- I also attempted to complicate or “problematize” blogging. Time was running short, so I didn’t have much time to address this. I did, however, reference a point made by historian Keith Harris, previously of the blog Cosmic America. A few years ago, Keith wrote a post on Grover Cleveland and Confederate Battle Flags that gained a lot of traction. For a while, if a person typed ‘Grover Cleveland’ into Google, Keith’s post would have popped up on the first page. Keith readily admitted, however, that he is no Cleveland scholar, and his knowledge of Cleveland’s life and time as President is limited. However, Google made Keith an “authority” by putting his post on the first page. Is this good? How much “authority” do bloggers wield in humanities scholarship? Ultimately, I think this anecdote reminds us that we need to be careful with online sources when doing research. Furthermore, teachers need to educate their students on how to analyze online sources responsibly.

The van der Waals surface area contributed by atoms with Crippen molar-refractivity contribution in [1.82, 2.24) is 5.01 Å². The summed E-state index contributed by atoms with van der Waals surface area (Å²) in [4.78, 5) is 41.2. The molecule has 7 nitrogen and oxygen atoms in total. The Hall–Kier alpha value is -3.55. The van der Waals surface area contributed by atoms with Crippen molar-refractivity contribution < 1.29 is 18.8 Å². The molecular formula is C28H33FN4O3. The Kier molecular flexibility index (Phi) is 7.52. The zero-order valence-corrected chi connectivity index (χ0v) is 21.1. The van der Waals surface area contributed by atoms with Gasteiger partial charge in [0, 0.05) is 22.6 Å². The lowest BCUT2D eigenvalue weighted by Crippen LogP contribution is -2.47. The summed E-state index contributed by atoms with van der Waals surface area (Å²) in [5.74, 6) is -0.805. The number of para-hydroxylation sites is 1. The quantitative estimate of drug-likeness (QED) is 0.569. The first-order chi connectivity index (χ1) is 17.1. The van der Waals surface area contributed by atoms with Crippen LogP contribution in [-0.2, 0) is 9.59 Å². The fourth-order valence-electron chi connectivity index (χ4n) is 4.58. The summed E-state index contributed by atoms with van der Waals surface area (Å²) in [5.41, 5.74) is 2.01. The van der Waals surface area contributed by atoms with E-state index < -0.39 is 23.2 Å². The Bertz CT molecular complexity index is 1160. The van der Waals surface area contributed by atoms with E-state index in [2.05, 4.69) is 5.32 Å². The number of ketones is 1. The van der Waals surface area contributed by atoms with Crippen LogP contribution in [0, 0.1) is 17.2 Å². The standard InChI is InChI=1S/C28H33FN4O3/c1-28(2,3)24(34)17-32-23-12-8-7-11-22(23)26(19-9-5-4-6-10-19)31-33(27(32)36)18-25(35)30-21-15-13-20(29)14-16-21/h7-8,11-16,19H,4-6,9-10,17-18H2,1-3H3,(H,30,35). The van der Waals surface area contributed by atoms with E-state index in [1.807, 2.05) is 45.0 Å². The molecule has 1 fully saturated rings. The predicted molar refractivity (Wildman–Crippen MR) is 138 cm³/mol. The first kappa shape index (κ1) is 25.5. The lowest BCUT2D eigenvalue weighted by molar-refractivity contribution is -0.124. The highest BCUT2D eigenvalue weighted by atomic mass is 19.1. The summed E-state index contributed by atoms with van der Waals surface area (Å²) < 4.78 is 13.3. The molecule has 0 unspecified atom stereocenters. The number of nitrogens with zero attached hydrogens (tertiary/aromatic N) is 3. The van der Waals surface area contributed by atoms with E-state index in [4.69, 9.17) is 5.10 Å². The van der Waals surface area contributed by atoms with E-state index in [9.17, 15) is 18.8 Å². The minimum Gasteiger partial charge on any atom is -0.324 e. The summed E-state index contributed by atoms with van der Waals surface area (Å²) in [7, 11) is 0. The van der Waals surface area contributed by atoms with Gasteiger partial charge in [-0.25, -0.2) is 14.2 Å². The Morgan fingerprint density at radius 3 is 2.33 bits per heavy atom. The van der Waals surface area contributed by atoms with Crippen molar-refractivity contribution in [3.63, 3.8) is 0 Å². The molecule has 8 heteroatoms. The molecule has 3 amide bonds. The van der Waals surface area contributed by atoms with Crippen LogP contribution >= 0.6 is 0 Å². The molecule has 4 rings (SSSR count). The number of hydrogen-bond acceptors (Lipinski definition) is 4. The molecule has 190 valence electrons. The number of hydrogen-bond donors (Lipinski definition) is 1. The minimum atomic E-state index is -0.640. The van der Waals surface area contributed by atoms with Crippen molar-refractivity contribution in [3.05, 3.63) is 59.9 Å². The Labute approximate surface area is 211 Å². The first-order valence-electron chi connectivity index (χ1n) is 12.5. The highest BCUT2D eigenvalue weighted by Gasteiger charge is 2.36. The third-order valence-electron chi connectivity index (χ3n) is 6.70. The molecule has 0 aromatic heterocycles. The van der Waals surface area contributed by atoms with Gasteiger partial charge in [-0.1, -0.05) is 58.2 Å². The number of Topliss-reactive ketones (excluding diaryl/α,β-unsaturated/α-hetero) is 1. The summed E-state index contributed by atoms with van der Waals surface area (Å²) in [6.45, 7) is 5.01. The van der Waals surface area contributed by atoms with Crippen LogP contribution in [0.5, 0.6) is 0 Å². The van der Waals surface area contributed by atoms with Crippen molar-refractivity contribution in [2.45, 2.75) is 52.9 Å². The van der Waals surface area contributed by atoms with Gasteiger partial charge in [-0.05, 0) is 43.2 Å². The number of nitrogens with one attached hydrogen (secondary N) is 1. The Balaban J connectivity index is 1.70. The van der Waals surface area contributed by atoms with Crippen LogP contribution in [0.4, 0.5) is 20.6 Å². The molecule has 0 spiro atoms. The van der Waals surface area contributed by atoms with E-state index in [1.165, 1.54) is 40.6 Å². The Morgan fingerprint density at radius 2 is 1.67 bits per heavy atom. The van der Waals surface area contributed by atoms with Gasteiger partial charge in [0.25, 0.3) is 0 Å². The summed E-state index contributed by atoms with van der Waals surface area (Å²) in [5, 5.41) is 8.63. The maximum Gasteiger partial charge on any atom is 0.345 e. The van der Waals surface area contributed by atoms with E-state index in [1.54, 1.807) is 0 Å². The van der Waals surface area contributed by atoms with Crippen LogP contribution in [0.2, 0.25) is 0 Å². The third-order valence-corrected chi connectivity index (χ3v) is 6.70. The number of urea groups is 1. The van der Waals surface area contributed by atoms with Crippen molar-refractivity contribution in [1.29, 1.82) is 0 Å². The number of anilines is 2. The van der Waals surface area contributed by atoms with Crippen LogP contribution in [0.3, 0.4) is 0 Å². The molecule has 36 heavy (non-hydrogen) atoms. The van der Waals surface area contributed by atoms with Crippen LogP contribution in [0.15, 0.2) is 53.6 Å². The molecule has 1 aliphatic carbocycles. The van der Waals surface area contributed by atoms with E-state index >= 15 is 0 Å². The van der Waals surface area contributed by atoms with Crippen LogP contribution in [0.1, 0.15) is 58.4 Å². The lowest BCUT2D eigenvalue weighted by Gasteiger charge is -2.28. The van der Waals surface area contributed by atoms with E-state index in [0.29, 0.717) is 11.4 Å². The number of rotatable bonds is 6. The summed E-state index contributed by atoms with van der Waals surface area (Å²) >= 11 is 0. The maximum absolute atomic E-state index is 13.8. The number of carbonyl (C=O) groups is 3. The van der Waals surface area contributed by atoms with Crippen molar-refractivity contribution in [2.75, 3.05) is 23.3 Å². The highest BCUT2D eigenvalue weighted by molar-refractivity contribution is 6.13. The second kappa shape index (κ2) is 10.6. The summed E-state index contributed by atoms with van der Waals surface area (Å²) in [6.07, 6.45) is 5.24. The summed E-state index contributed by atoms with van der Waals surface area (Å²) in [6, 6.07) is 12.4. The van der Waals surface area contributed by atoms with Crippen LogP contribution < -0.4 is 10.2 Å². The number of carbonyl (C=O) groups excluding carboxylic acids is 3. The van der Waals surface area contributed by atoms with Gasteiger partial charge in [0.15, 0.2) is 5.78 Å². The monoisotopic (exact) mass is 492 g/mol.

- Melissa Terras: “Is Blogging and Tweeting about Research Papers Worth It?“
- Naomi Lloyd-Jones: “The Historian’s Tookit: Social Media and Social Networking“
- Naomi Lloyd-Jones: “How to Be a #socialmediahistorian: Plug In and Plog On“
- Liana Silva: “So You Want to Blog (Academic Edition)“
- Kate Bradley: “Social Media and the Early Career Historian“
- Tom Scheinfeldt: “Twitter As a Tool for Outreach“
- Nathan Sandberg: “100 Serious Twitter Tips for Academics“
- Steven Berg: “The High Cost of Digital Illiteracy“
- Rob Jenkins: “What’s a Blog Post Worth?“
- Video: Peter Carmichael [Moderator], Kevin Levin, Brooks Simpson, and Keith Harris: “Civil War Blogging“
Social Media and Blogging Platforms